I hold office hours so students can meet with me if they have questions or concerns about class or want help with writing in other courses. I feel a sense of accomplishment when I help a student resolve a writing problem and he or she leaves the room with the relief that the issue is over. What happens when a student comes to me with a problem much greater than something I can address in my small workspace? I worry about this. I have faced this.
I had a student make a appointment to see me so that I could show her how to post assignments to the course's online site, and how to edit documents on her laptop. When she came in, a flood of emotions poured out of her and it was obvious that she had much larger concerns than what she had initially come to address. I listened, we talked, and then I picked up the phone. I called our school's counseling department to see what resources they could offer someone I was not equipped to help. As she made an appointment with a counselor, I looked up online resources that our school posts for reference. I handed her a few printed pages from a community resources guide and offered final words of comfort before she left.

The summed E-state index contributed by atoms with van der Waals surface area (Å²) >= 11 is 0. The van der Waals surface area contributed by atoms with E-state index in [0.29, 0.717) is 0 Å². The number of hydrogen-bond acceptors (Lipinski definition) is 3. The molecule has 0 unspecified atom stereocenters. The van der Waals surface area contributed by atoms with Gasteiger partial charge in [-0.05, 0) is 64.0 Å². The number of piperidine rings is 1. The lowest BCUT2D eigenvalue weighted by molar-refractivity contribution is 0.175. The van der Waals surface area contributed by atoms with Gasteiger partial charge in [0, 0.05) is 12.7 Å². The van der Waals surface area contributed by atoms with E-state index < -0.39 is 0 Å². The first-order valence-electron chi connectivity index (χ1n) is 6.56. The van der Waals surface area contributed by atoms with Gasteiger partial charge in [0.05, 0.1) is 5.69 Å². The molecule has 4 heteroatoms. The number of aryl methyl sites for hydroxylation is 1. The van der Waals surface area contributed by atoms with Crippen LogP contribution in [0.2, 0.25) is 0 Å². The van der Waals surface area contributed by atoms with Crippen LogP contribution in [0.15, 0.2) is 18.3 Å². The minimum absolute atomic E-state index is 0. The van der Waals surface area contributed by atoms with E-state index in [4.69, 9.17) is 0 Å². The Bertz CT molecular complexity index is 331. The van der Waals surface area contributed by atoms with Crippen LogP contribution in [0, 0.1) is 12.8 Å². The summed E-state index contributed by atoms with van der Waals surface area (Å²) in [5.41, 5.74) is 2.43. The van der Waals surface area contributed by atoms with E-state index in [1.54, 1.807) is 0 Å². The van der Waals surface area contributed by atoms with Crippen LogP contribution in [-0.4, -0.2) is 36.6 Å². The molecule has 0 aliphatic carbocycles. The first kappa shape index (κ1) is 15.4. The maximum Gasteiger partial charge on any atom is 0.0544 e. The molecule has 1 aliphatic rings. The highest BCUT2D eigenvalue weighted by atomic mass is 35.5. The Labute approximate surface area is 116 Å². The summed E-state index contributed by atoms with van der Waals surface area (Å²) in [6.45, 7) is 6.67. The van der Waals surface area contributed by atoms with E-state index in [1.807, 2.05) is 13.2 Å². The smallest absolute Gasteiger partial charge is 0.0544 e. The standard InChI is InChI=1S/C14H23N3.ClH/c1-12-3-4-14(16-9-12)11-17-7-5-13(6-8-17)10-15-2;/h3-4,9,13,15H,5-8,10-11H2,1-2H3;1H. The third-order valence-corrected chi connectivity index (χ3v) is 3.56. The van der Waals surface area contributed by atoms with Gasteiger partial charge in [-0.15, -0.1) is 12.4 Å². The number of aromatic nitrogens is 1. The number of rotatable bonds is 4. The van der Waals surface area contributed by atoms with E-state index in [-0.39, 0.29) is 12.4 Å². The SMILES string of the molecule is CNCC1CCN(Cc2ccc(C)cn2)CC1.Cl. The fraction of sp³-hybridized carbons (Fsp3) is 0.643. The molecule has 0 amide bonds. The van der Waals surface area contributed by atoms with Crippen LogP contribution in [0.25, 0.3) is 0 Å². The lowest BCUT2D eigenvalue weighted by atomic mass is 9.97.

After she left, I felt sick with worry; however, two days later, the same student returned and looked radiant in her relief. She was on a path to help, and she wanted to let me know that she was okay.
I don't think I did anything spectacular to help her; I simply listened and recognized that her need was greater than what I could address. I am thankful that our school's counseling department is willing to meet with students to give them resources that are non-academic in nature. If you are in a helping profession, like I am as an instructor, please listen to people around you who need help. Most importantly, be honest with yourself and others about what assistance you can provide. Finally, take the time to find the proper services if you can.